Ousted from his hometown, Nakhane finds salvation in music
Ousted from his hometown, Nakhane finds salvation in music

Left: Shirt, dress and tie by Thom Browne. Right: Dress by Vaquera.

Raw and personal, the lyrics on You Will Not Die overlay religious references with the sentiment of someone who’s beginning to find peace with themselves. Nakhane’s first album faced criticism for not being authentic enough—he says a black man making folk music never sits well with certain people—but now he’s stopped listening to expectations and it shows. “I mean, look at the history of pop music. It has become one of the most didactic spaces,” he begins to tell me. “That’s my problem with movements and cliques. There there’s always someone up there making some sort of rules—a manifesto—and that’s the moment there’s some sort of essentialism, be it a political movement or an opera.”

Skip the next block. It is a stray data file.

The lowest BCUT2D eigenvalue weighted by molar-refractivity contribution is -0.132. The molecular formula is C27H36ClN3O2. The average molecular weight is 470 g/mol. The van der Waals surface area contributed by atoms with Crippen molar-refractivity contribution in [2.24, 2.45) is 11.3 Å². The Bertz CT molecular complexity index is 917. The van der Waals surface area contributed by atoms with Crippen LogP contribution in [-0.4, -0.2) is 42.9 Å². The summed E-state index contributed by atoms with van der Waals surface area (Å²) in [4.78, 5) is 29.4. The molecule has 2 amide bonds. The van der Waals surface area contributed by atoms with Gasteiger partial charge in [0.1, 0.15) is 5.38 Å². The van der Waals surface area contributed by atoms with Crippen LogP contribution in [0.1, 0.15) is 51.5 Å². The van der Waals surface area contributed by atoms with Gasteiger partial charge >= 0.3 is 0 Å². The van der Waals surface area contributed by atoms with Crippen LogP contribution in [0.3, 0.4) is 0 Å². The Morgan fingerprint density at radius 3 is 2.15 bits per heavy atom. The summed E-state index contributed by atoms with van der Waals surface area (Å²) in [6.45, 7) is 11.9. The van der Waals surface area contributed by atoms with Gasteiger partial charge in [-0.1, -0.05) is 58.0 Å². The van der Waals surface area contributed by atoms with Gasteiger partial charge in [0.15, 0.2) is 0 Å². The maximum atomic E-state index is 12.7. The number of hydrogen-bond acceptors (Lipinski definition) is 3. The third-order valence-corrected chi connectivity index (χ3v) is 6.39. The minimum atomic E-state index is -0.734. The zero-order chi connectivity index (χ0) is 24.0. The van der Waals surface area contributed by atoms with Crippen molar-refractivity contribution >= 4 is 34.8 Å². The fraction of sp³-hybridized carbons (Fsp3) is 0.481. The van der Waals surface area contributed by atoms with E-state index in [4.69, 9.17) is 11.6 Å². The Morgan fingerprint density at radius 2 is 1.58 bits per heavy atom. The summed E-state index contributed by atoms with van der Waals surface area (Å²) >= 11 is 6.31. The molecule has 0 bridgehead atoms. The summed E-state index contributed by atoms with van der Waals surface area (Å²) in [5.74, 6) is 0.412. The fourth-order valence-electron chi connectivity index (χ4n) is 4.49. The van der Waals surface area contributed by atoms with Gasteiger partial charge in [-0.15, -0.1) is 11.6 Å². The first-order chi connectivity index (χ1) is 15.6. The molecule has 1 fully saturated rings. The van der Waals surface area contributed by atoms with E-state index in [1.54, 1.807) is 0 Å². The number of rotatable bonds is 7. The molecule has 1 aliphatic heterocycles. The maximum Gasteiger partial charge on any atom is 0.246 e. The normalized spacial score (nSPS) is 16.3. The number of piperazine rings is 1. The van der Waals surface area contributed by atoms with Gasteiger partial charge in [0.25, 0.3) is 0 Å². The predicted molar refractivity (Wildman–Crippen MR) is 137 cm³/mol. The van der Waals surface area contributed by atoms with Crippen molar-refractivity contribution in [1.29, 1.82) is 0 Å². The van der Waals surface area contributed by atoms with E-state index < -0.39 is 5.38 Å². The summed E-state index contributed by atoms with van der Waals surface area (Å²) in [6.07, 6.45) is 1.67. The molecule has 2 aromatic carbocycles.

Nakhane worked with Bat for Lashes producer Ben Christopher on You Will Not Die, and felt they were on the same page from the get-go. “[Ben] asked me what kind of music I wanted to make. I said, ‘Imagine side two of David Bowie’s Low’. He said, ‘OK, let’s go and record some pop songs.’”

Despite having a “Christianized” childhood in growing up in the rural town of Alice in South Africa, it was during his first year of college studying film music, composition, and acting that religion took over Nakhane’s life. After his father ran out of money and couldn’t pay the tuition fees, Nakhane worked in a music shop. “That’s where I really learned a lot [about music],” he says. “Because I could take DVDs and CDs home.”